object. This is a key point in relating movement to
categorization" (ND p. 232).

Edelman hypothesizes that the cortex gets specialized assistance
in binding sensory classification n-tuples to gestures and
sequences of gestures to form global mappings and the perceptual
categorizations that depend on them, from morphologically
distinct areas of the brain which he calls "cortical appendages".
"Although the specific ways in which [the] different cortical
appendages interact with the cortex are of central importance,
the appendages all seem to share a fundamental mode of
organization (especially the cerebellum and basal ganglia): Long,
parallel paths involving multiple synapses leave the cerebral
cortex and reach successive synaptic stations within these
cortical appendages and eventually, whether they pass through the
thalamus or not, they go back to the cortex... This serial
polysynaptic architecture differs radically from that of the
thalamocortical system: The connections are generally
unidirectional, rather than reciprocal, and form long loops, and
there are relatively few horizontal interactions among different
circuits... In short, these systems seem admirably suited to the
execution of a variety of complicated motor and cognitive
routines, most of which are as functionally insulated as possible
from each other, a feature that guarantees speed and precision in
their execution" (UoC pp. 43 [Fig. 4.4], 45-46).

One cortical appendage associated with motor activity is the
cerebellum, which operates over the relatively short periods of
time required for the generation of a single gesture or synergy.
The cerebellum "smoothly coordinate[s] the sensorimotor
components of a synergy in short periods of real time in a
feed-forward fashion" (RP p. 121). "For such a task, it must
clearly have a very large sensory input, and both anatomical and
physiological evidence suggests that this is so" (RP p. 122).
"The cerebellum acts in motor adaptations of vestibuloocular
reflexes, saccades, and functional stretch reflexes, and it
regulates reflex gain control. Concerned with the signaling of
errors in movement control, it does not itself generate motor
programs, because, without input, it acts only in 300 msec
intervals or less. But it is essential for timing and
synchronization of smooth movements and for linkages of responses
to novel sensory stimuli... It is **not** connected to the
limbic system in any strong fashion..." (RP p. 138). "[T]he
provision of... temporal coordination is the main role of the
cerebellum, which **together** with the motor cortex (and the
spinal cord) contributes to global mappings that allow
registration, linkage, and smooth succession of movements. Such
a succession is a critical part of the categorization of motion,
particularly in novel tasks and situations. It is also an
essential part of the workings of the classification n-tuples
dedicated to the categorizations of gestures themselves" (RP
p. 121).

The "basal ganglia" (a group of structures, including the
striatum, globus pallidus, and substantia nigra, treated
collectively (RP p. 135 [Fig. 7.3]) constitute the other cortical
appendage involved with movement. "These are a large and complex
set of structures located deep at the center of the brain. They
connect to the cerebral cortex in a series of parallel circuits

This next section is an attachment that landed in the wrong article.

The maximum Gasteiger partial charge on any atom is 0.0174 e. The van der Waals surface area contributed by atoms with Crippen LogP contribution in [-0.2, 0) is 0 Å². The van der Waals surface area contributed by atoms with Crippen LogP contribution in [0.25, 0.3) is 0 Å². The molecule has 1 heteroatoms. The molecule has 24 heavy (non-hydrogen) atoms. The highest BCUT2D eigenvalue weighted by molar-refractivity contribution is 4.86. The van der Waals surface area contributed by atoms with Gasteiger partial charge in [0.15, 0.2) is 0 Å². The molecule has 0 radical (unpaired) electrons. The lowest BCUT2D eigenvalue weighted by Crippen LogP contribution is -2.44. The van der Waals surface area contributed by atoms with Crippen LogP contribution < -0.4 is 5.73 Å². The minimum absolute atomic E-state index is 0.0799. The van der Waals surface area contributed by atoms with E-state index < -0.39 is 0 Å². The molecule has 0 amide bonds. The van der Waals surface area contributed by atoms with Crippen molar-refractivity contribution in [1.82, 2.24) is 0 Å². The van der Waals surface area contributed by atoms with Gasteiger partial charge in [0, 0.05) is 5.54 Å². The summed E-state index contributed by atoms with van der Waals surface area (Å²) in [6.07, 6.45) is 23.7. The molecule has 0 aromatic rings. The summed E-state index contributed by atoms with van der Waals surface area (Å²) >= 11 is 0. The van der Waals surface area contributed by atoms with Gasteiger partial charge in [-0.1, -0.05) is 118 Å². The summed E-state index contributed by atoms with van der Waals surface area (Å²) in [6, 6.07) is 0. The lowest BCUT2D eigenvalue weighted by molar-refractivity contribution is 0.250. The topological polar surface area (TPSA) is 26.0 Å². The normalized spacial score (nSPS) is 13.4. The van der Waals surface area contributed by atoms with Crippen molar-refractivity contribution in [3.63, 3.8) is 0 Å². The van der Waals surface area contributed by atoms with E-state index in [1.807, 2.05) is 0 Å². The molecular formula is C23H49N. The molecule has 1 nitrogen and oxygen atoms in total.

involved in eye and body movements, as well as to the frontal
portions of the cortex, the function of which is related to
behavioral planning and emotions" (BABF p. 106). While Edelman
acknowledges that his hypothesis about the role of these organs
is to some degree speculative (RP p. 133), he believes this
cortical appendage to be concerned with the sequencing of motor
programs and the choice and execution of motor plans, over time
periods longer than those associated with the cerebellum (300
msec to several seconds [RP p. 139]), and under the influence of
motivational states due to input from the limbic system and brain
stem (RP p. 137). Motor programs are "sets of muscle commands
put together before the beginning of a movement sequence. They
permit that sequence to be carried out without peripheral
feedback..." (RP p. 133). Motor plans are larger behavioral
units entailing sequences of motor programs: "[Motor programs]
are linked by the motor system into complexes that can be
affected by planning, thought, and intention" (RP p. 133). "[The
basal ganglia] not only help regulate movement in a motor program
by coupling sensory and motor responses but also help direct what
is to be done according to a motor plan. Notice that, unlike the
cerebellum, which smooths and coordinates more immediate
gestures, this appendage works over longer time scales and helps
correlate whole sequences of gestures in a plan... The basal
ganglia are also intimately connected to the hedonic centers of
the brain, and... they very likely play a role in attention (BABF
p. 106). Following Edelman's logic so far, one assumes that
motor plans are also categorized in the cortex by means of
classification n-tuples, and that these highest-level motor
complexes also participate en bloc either in global mappings
corresponding to perceptual categories or in the classifications
of global mappings corresponding to conceptual categories (see

Selection at the level of perceptual categories (global mappings)
is constrained by values: "[C]ategorization always occurs in
reference to internal criteria of value and... this reference
defines its appropriateness. Such value criteria do not
determine specific categorizations but they constrain the domains
in which they occur... [T]he bases for value systems in the
animals of a given species are already set by evolutionary
selection. They are exhibited in those regions of the brain
concerned with regulating bodily functions: heartbeat, breathing,